The current conflicted ITAM/ITAD paradigm fails on both points, given unresolved assets are not being reported to boards and those same boards are failing to ensure they are made aware of resulting cybersecurity risks.
As described above, the problematic ITAM/ITAD paradigm to a large degree results from the conflict of interest created when the person responsible for the integrity of the IT assets tracking process is also responsible for the integrity of the disposition process. It is unrealistic to allow a single department or individual to hold themselves accountable.
Of course, potential conflicts of interest are nothing new to the business world. Disciplines such as accounting and auditing have long recognized segregation, or separation, of duties as the solution.
In fact, the concept of SOD is so integral, its absence is one of the most common deficiencies cited in financial audits, one of the most common points of failure in the AICPA’s Service Organization Control I and II attestations, and usually the first thing forensic auditors look for when investigating internal fraud.
More specific to data security, within the globally recognized International Organization for Standardization’s standard 27001:2022 on information security controls, control 5.3 is “segregation of duties.” It stipulates that organizations should identify and segregate responsibilities when conflicts put information security and compliance at risk.
It should come as no surprise that the integration of SOD between ITAM and ITAD will not be welcome by the current functional actors. In many cases, they will fail to acknowledge the problem exists.
Notwithstanding the fact that change is inherently scary, there is the added perceived threat of such change drawing attention to past omissions.
This fear, however, is unfounded.
First, there are hundreds, maybe thousands, of examples where changing regulatory requirements lead to the implementation of new procedures. The SEC’s new cybersecurity disclosure requirement offers the perfect opportunity to correct the process. Certainly, there are implementation nuances and subtleties to consider, but neither the organization nor the manager need worry. Frankly, any concern over making corrections should be far less than those of allowing the current dysfunctional dynamic to persist.
Second, while those directly responsible for ITAM are likely the most threatened initially, the proposed modifications actually elevate their role within the organization. IT asset inventory integrity, reconciliation and resolution will require an organization to aim more resources at physical asset tracking. The goal, after all, is to have fewer missing IT assets to investigate. Positioned and presented properly, the IT asset manager would be among those who benefit most from the new priority and additional required resources.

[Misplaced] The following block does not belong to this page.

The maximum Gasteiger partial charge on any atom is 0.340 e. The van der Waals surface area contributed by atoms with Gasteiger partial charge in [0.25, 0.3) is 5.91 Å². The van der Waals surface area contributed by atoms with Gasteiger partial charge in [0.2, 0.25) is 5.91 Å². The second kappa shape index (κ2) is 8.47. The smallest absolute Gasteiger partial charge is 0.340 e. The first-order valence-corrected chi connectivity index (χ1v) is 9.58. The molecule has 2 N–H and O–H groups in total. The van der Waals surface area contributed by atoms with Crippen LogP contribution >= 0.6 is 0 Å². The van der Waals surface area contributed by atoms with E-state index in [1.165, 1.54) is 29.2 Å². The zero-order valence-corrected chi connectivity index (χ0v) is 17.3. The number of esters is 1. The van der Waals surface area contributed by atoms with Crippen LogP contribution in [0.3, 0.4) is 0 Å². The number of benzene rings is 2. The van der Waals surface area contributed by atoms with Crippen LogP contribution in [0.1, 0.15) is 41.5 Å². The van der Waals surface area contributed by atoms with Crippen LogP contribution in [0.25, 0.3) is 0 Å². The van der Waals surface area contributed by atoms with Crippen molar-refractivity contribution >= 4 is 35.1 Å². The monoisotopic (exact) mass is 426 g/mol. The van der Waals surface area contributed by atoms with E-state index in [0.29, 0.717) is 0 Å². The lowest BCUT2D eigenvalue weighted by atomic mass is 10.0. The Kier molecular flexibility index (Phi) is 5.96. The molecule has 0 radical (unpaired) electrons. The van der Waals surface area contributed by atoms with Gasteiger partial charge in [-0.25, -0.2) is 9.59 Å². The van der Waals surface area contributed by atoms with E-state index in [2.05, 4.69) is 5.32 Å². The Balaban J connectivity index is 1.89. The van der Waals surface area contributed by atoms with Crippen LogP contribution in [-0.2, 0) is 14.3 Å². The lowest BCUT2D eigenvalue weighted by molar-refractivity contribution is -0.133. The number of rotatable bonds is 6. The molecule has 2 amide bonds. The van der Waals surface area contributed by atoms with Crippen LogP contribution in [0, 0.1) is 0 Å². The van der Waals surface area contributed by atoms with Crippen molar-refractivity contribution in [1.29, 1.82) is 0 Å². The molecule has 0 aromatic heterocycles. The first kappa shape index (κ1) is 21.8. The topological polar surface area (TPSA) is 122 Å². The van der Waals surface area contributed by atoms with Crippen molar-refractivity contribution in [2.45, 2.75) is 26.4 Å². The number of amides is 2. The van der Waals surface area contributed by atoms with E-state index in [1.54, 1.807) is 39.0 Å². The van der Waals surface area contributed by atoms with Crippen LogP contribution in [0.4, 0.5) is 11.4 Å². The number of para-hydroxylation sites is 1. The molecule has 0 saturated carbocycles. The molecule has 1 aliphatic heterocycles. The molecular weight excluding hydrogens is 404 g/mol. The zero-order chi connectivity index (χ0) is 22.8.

It is impossible to argue that those responsible for IT asset management are not conflicted when it comes to IT asset disposition. It is equally impossible to argue that organizations can continue to ignore unresolved IT assets.
Arguments aside, however, correcting both is not ultimately a matter of choice.
With the SEC requiring cybersecurity disclosures of public companies, auditing fiduciaries cannot afford to ignore the issue. As mentioned, the absence of warranted SOD is already one of the most commonly cited auditing deficiencies and, given that such fiduciaries must sign off on filings, ignoring the cybersecurity risk of unresolved IT assets or overlooking ITAM/ITAD conflicts of interest constitutes a dereliction of duty.
Similarly, when such fiduciaries are advising clients, especially when disclosure requirements are changing, failure to inform clients about the risks of unresolved IT assets and ITAM/ITAD conflicts of interest is irresponsible at best. Such a failure damaging a client could be devastating to both the client and the fiduciary.
Clearly, privacy pros have varying and sometimes limited abilities to influence deeply engrained functional processes. As mentioned, personalities and guarded operational silos are likely to resist the existence of any conflict of interest between ITAM, ITAD and/or any problem with unresolved IT assets.
What is common to all privacy pros, however, is the obligation to ensure new regulatory requirements, responsibilities and hidden noncompliance do not blindside their organizations and clients. With the issues and solutions described above, that imperative is even more acute for public companies where boards of directors are now in the crosshairs.
Recognizing the intersection of ITAD and cybersecurity is vital to ensuring the secure disposal of retired assets and maintaining robust data protection. Implementing SOD in ITAM and ITAD enhances accountability and minimizes the risk of data breaches.
Whether they are championing needed practical procedural modifications or raising the issue with those who can, privacy pros best serve their organizations, and themselves, by recognizing something must change.